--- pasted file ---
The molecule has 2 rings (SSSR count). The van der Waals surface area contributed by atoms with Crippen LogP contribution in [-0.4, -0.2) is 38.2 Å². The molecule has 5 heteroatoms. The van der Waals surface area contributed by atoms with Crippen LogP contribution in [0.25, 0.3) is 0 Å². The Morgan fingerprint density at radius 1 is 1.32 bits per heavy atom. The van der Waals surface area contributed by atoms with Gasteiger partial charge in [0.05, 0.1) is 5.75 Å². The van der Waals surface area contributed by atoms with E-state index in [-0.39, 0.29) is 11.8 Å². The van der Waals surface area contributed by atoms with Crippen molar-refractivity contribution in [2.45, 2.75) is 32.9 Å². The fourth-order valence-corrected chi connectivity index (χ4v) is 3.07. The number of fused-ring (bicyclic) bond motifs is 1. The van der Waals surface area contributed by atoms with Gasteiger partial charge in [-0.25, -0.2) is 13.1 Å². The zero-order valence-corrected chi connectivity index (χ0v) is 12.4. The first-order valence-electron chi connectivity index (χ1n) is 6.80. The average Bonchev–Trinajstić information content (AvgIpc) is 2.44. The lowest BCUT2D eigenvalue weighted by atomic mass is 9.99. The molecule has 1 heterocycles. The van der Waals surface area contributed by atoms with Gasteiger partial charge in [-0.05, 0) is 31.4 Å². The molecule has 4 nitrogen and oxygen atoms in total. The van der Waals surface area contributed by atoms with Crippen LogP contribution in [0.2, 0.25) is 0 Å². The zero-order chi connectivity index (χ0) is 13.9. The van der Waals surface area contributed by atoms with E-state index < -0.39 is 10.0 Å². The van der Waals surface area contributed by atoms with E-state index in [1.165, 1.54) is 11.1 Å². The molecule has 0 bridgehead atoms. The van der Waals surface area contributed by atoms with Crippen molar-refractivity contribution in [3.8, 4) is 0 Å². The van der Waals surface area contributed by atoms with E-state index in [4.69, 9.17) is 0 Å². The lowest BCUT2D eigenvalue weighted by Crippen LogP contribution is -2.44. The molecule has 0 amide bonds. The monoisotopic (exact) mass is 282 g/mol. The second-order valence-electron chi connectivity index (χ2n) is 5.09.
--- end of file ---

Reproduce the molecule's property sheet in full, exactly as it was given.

The molecule has 2 rings (SSSR count). The van der Waals surface area contributed by atoms with Crippen LogP contribution in [-0.4, -0.2) is 38.2 Å². The molecule has 5 heteroatoms. The van der Waals surface area contributed by atoms with Crippen LogP contribution in [0.25, 0.3) is 0 Å². The Morgan fingerprint density at radius 1 is 1.32 bits per heavy atom. The van der Waals surface area contributed by atoms with Gasteiger partial charge in [0.05, 0.1) is 5.75 Å². The van der Waals surface area contributed by atoms with E-state index in [-0.39, 0.29) is 11.8 Å². The van der Waals surface area contributed by atoms with Crippen molar-refractivity contribution in [2.45, 2.75) is 32.9 Å². The fourth-order valence-corrected chi connectivity index (χ4v) is 3.07. The number of fused-ring (bicyclic) bond motifs is 1. The van der Waals surface area contributed by atoms with Gasteiger partial charge in [-0.25, -0.2) is 13.1 Å². The zero-order valence-corrected chi connectivity index (χ0v) is 12.4. The first-order valence-electron chi connectivity index (χ1n) is 6.80. The average Bonchev–Trinajstić information content (AvgIpc) is 2.44. The lowest BCUT2D eigenvalue weighted by atomic mass is 9.99. The molecule has 1 heterocycles. The van der Waals surface area contributed by atoms with Gasteiger partial charge in [-0.05, 0) is 31.4 Å². The molecule has 4 nitrogen and oxygen atoms in total. The van der Waals surface area contributed by atoms with Crippen LogP contribution in [0.2, 0.25) is 0 Å². The zero-order chi connectivity index (χ0) is 13.9. The van der Waals surface area contributed by atoms with E-state index < -0.39 is 10.0 Å². The van der Waals surface area contributed by atoms with E-state index in [1.165, 1.54) is 11.1 Å². The molecule has 0 bridgehead atoms. The van der Waals surface area contributed by atoms with Crippen molar-refractivity contribution in [3.8, 4) is 0 Å². The van der Waals surface area contributed by atoms with E-state index in [4.69, 9.17) is 0 Å². The lowest BCUT2D eigenvalue weighted by Crippen LogP contribution is -2.44. The molecule has 0 amide bonds. The monoisotopic (exact) mass is 282 g/mol. The second-order valence-electron chi connectivity index (χ2n) is 5.09.